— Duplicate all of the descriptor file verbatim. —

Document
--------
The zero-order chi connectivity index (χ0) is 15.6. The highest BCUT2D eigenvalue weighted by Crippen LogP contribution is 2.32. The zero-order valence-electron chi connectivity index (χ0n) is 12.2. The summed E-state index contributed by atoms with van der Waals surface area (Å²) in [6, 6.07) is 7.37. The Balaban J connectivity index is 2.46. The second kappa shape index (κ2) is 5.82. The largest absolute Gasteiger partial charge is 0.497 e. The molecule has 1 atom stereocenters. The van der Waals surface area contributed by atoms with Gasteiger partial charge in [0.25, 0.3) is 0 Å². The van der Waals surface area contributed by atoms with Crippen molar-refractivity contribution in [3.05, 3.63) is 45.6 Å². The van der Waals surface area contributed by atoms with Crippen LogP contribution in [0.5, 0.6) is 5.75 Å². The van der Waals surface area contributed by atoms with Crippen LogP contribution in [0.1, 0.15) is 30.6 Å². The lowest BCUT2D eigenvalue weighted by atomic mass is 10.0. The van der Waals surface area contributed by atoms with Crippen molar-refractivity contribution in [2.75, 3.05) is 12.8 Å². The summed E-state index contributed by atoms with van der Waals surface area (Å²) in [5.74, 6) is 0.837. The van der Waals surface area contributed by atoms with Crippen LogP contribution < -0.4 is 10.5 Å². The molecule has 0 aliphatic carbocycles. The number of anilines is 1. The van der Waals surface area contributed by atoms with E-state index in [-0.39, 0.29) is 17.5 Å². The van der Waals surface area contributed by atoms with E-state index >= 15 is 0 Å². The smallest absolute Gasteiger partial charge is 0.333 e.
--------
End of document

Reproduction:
The zero-order chi connectivity index (χ0) is 15.6. The highest BCUT2D eigenvalue weighted by Crippen LogP contribution is 2.32. The zero-order valence-electron chi connectivity index (χ0n) is 12.2. The summed E-state index contributed by atoms with van der Waals surface area (Å²) in [6, 6.07) is 7.37. The Balaban J connectivity index is 2.46. The second kappa shape index (κ2) is 5.82. The largest absolute Gasteiger partial charge is 0.497 e. The molecule has 1 atom stereocenters. The van der Waals surface area contributed by atoms with Gasteiger partial charge in [0.25, 0.3) is 0 Å². The van der Waals surface area contributed by atoms with Crippen molar-refractivity contribution in [3.05, 3.63) is 45.6 Å². The van der Waals surface area contributed by atoms with Crippen LogP contribution in [0.5, 0.6) is 5.75 Å². The van der Waals surface area contributed by atoms with Crippen LogP contribution in [0.1, 0.15) is 30.6 Å². The lowest BCUT2D eigenvalue weighted by atomic mass is 10.0. The van der Waals surface area contributed by atoms with Crippen molar-refractivity contribution in [2.75, 3.05) is 12.8 Å². The summed E-state index contributed by atoms with van der Waals surface area (Å²) in [5.74, 6) is 0.837. The van der Waals surface area contributed by atoms with Crippen LogP contribution < -0.4 is 10.5 Å². The molecule has 0 aliphatic carbocycles. The number of anilines is 1. The van der Waals surface area contributed by atoms with E-state index in [-0.39, 0.29) is 17.5 Å². The van der Waals surface area contributed by atoms with E-state index >= 15 is 0 Å². The smallest absolute Gasteiger partial charge is 0.333 e.